My Turn

The Wonderful PowerBook 100

- 2000.12.11

My Turn is Low End Mac's column for reader-submitted articles. It's your turn to share your thoughts on all things Mac (or iPhone, iPod, etc.) and write for the Mac web. Email your submission to Dan Knight .

Recently, I acquired my tenth Mac and my third PowerBook: a mint PowerBook 100 from 1991. I was really lucky, as I got it with the external floppy drive and the AC adapter (mine says Sony on the back, not Apple, though the front has the Apple logo!) for a mere PowerBook 100$20 at Goodwill Computerworks here in Austin, TX! Those of you who have read my Mac Obsession article on My First Mac will recall that I was looking for a 100-series PowerBook at the time I wrote it. Well, firstly, I found a mint PB 145B and then, two months later, this great PB 100!

The PowerBook 100 is my favorite PowerBook to this day. I also have a PowerBook 540c, which is a really great machine, but there's just something so cool about the 100.

There are several reasons I prefer it. Firstly, there's the size and weight. It's around 5 pounds, making it almost a full two pounds lighter than any of the other 100-series 'Books. Plus, since it uses an external floppy instead of an internal one, it's smaller and slimmer than those machines, as well. The result is a sleeker looking, easier to tote around PowerBook, which I believe was the whole idea in the first place!

My 540c weighs like 7 pounds, which isn't super heavy - and cool looking as the 540c is, it's far from sleek! That applies to most PowerBooks, though. I think the only ones that truly embody the original intent are the 100, the Duos (but they lack too many features without the DuoDock), the 1400 (my next PowerBook!) and the 2400 (way cool machine!). The newer PowerBooks and the iBooks are just far too weighty and big when compared to these models.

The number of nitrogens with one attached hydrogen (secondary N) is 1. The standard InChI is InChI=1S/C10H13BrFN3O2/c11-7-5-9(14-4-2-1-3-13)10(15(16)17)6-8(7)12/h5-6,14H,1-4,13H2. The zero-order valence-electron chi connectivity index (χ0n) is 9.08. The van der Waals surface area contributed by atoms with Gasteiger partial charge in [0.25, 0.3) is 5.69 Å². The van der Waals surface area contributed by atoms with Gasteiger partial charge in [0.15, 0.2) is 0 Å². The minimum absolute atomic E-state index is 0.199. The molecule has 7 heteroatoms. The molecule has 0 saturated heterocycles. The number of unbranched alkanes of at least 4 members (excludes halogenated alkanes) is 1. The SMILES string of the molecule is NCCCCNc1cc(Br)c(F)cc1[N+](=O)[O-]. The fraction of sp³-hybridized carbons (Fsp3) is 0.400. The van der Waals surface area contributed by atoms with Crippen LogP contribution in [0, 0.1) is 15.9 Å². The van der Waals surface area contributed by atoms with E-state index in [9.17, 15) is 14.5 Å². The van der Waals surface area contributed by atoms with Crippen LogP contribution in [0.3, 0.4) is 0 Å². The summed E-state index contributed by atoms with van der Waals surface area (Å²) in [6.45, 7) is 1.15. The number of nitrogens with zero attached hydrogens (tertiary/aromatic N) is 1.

My first Mac was also a PowerBook 100, so there's a lot of sentimental value there for me. The 100 was also Apple's very first PowerBook, debuting on October 21, 1991. True, it was conceived in the pre-World Wide Web-era, as we know it, and it's lowly 68HC000 CPU and 8 MB RAM ceiling preclude any kind of modern software, but the PowerBook 100 can still do a lot, making it a very useful Mac.

For example, it will run ClarisWorks 3.0 beautifully, a great program for writing, painting, drawing, etc. As I write a lot, I find CW 3.0 on the 100 perfect for that, plus the 100 is so easy to travel with! Of course, viewing web pages is not really an option on the 100, but it does email fine. I'm on AOL, and the 100 will only run up to AOL 2.7 (no browser), but that does allow for email, instant messaging and chatting. I have a Global Village TelePort Platinum 19.2 kbps external modem I take with the 100 when I travel (I must confess, for major road trips I take my 540c, as I can access my websites and the Internet from it). Really, the 100's forte is as a writing machine. When inspiration hits (like right now!), it's the Mac I choose, hands down.

There's still a lot of software that can be run on the 16 MHz PowerBook 100. Basically, anything that will run on a Plus, Classic, SE, or Portable will run on the 100. That's a lot of software, and it can usually be found for cheap or free! The PowerBook 100 will run the software better than those other Macs, too.

As far as an operating system, I find that 7.1 is best, and about as high as one should go on the 100. It will run up to 7.5.5, but there's a lot of stuff in there that won't work with the 100's 68HC000 CPU. System 7.1 still does a lot, anyway, and the 100 boots in no time, letting you get to work quickly.

So there you have it, the still stylish, still useful, sleek, and highly inspiring PowerBook 100! It usually can be found for less than $50, and when you realize just how cool it is, that's a steal.

Much maligned (unfairly!) in 1991-1992, this machine has stood the test of time and become a classic Mac, just like the Mac Plus, the II-series, and the SE/30. To quote Neil Young, to my PowerBook 100 I say long may you run!

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